Lastly, we'll leave you with a picture of Immy in her car seat doing her best to gnaw off pieces of her toy giraffe, Jeffrey. This was momentous for us, since it was the first time she figured out how to pick up and play with one of her toys all by herself. You get him, Immy!

Friday, May 10, 2013

Margaret River

The second part of our Western Australia trip was about a 2.5 hour drive south of Perth in a small town called Margaret River. Greg could move there forever- Climate is similar to San Diego, it's in the middle of wine country, and there are just tons of things to do everywhere. Our first morning we drove south where there are a series of gigantic caves carved into the limestone rocks. This particular one was called Lake Cave. Here's the approach down into it, which starts as a large, open-air chasm.

And this is why it's called Lake Cave. While not very large, the bottom of the cave is submerged by a giant groundwater river. Makes for some really cool reflective pictures. It was pretty spectacular. Unfortunately our camera just can't do it justice.

And this is the main selling point for the cave. It's a hanging column. Thousands upon thousands of years ago, a stalactite formed and eventually grew so large that it merged with the stalagmite on the ground, forming a column. Then the river came through and slowly eroded the rock away from the bottom of the column. Now the whole thing, several tons of rock, is suspended in the air, supported only from the top of the column. This is one of the very few places in the world that this phenomenon has been observed.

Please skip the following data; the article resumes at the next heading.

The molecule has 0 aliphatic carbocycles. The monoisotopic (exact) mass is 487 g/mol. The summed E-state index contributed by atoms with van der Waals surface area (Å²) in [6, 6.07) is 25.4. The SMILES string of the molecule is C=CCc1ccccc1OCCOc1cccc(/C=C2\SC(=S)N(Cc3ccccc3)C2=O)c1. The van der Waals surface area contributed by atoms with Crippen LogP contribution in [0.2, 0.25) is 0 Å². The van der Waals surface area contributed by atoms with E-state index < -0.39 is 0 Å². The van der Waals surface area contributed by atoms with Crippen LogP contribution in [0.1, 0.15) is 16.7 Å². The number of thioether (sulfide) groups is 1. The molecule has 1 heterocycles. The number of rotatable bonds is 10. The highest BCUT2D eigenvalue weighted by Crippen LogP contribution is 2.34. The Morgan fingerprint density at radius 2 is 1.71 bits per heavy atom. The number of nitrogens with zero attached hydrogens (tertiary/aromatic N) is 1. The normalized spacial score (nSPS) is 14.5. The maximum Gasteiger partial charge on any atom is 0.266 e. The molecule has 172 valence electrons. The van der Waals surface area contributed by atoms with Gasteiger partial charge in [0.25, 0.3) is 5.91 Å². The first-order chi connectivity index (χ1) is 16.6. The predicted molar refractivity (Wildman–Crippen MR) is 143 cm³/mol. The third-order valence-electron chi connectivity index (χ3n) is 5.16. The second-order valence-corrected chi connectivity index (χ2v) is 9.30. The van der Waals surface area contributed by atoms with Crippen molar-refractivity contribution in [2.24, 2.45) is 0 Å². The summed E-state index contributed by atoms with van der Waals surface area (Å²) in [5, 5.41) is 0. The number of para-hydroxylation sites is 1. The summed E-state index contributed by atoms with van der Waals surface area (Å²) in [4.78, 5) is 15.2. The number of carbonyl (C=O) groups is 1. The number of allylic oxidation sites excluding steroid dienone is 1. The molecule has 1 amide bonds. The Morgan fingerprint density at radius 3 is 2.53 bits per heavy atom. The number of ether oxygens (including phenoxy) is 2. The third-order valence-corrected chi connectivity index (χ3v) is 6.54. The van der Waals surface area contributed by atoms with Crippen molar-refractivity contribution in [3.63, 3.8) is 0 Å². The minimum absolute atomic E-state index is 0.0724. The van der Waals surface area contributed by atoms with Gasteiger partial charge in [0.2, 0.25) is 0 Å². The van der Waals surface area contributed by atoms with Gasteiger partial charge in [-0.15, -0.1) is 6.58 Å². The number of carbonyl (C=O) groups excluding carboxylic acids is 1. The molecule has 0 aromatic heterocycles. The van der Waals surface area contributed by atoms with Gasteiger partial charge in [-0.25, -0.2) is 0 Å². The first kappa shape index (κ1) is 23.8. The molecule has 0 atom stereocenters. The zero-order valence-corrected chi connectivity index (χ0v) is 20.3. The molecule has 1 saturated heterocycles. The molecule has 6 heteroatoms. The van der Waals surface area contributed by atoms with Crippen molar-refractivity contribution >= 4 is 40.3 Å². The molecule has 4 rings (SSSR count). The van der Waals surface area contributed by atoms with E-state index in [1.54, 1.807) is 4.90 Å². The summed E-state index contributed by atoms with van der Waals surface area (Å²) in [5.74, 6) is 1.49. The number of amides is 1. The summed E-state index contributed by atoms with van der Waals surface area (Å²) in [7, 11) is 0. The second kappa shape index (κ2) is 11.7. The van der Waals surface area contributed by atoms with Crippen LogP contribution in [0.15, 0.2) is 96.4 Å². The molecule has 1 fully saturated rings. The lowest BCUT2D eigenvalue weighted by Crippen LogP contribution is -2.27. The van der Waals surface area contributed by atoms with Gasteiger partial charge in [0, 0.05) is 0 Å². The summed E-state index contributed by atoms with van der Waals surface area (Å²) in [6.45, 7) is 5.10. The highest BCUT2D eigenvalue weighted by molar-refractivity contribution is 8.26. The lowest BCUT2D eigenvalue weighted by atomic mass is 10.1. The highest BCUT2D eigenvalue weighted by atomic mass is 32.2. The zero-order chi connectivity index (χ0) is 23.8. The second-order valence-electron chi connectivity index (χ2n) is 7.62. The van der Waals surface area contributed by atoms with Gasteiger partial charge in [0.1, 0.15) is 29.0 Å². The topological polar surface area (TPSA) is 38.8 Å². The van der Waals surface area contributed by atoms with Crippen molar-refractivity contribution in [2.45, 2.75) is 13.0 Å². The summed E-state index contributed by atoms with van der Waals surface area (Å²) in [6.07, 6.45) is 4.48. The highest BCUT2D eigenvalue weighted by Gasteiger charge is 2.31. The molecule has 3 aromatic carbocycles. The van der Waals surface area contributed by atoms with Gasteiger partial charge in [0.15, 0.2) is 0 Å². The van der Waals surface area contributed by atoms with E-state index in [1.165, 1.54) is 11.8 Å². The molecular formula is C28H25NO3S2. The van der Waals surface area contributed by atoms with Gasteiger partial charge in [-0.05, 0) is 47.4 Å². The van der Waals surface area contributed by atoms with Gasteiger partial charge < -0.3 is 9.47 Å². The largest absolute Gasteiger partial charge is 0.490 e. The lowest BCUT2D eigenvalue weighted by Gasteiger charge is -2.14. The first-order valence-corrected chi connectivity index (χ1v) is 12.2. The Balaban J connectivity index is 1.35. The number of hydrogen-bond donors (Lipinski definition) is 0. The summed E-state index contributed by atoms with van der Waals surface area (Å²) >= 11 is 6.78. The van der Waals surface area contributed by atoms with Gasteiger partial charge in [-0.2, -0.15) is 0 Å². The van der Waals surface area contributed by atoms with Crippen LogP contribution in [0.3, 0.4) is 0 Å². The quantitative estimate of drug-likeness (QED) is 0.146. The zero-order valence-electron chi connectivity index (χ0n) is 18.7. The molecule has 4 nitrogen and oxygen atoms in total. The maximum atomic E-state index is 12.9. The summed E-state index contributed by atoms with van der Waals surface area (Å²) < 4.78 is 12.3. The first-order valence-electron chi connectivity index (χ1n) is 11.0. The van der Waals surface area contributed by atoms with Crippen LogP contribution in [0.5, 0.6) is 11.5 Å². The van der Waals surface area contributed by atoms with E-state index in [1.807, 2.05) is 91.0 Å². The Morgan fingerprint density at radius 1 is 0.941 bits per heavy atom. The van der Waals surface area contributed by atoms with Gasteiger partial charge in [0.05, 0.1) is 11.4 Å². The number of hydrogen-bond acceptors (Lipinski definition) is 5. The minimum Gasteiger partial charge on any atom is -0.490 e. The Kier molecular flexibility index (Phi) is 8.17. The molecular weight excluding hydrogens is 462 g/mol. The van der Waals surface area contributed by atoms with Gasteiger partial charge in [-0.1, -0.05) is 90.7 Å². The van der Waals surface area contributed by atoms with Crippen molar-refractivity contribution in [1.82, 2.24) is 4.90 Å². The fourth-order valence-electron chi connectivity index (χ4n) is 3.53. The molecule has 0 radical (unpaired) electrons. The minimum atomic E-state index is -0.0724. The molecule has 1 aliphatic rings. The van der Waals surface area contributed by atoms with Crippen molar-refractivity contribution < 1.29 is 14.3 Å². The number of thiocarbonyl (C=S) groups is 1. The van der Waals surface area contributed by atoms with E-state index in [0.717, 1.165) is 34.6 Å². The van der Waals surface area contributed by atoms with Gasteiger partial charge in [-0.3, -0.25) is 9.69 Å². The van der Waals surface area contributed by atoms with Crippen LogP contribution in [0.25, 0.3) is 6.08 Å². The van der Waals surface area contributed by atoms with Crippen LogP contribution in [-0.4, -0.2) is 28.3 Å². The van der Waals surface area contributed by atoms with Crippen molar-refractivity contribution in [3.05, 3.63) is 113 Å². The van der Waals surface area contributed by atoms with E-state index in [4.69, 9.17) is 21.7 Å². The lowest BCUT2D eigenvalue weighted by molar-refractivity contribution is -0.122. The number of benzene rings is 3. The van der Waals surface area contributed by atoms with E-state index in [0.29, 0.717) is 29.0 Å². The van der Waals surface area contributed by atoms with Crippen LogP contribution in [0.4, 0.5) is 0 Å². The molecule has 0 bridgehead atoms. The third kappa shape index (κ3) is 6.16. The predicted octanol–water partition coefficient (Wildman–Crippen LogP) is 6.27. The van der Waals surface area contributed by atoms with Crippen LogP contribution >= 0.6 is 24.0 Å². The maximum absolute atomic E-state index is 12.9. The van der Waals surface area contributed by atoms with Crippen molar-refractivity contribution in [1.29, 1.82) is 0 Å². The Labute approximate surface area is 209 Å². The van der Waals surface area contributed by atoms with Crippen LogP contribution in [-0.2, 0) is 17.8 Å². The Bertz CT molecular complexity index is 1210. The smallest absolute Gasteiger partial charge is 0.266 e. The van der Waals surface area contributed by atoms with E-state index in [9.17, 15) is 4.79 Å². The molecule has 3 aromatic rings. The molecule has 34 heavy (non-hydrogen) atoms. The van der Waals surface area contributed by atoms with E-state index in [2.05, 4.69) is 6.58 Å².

This cave is still an active cave, meaing water is still running through the rocks, carving out new crevices and ever changing the inside. Here are a collection of relatively "new" stalactite straws. If we came back in a couple thousand years these will have turned into some pretty impressive stalactites.

On the geologic scale, this cave is still pretty young, but since its made entirely of limestone, not the strongest of rocks, in a couple million years it will collapse in on itself and all this will be gone. Nothing, not even rocks, is permanent.

All of us, with Immy passed out, back on the outside, kind of dreading the stairs we're going to have to climb to get back out. Laurel got a serious leg workout that day!

Following the cave we drove to one of Margaret River's premier attractions A-Maze-N Margaret River! Aside from the cafe, where we had an excellent lunch, the main attraction are the gardens which features a giant hedge maze. It's something Greg has always wanted to do, but never had the chance. Upon entering the maze we all vowed to stay together, but that lasted until the first intersection. Greg and Laurel went left, while Bob and Olivia wanted to go right. So much for unity. Tina followed her own path, testing out the theory that the way to solve the maze is to "always follow the wall to your left."

Oops. Imogen hit a dead end. She's lost, gone forever.

We made it to the center! Success . . . now we just have to get out again.

It was a dangerous maze. Around every corner there was the possibility that a hedge gremlin would be hiding, poised to strike.

The Jacksons escaped! We all found our way out (although we totally beat them), and had a great time. The weather was fantastic and it was a fun way to spend an hour. Greg wants more, bigger mazes now. And, by the way, Tina's theory totally works.

In front of the building was a pretty sweet crocodile sculpture- Pictured here attacking Greg.

Following the maze we went for Margaret River's main attraction- the wineries! This particular one was a no brainer for the Jackson/Otey family. In addition to the the wine they also sold an assortment of home-made nougats. Free samples? Why yes, we would love some! How did you know?

Imogen was being pretty cheeky. She bellied up to the bar, and she did her best to look as cute as possible (which is ridiculously super cute), but we didn't let her try any of the wines. Silly girl, wine is not for babies!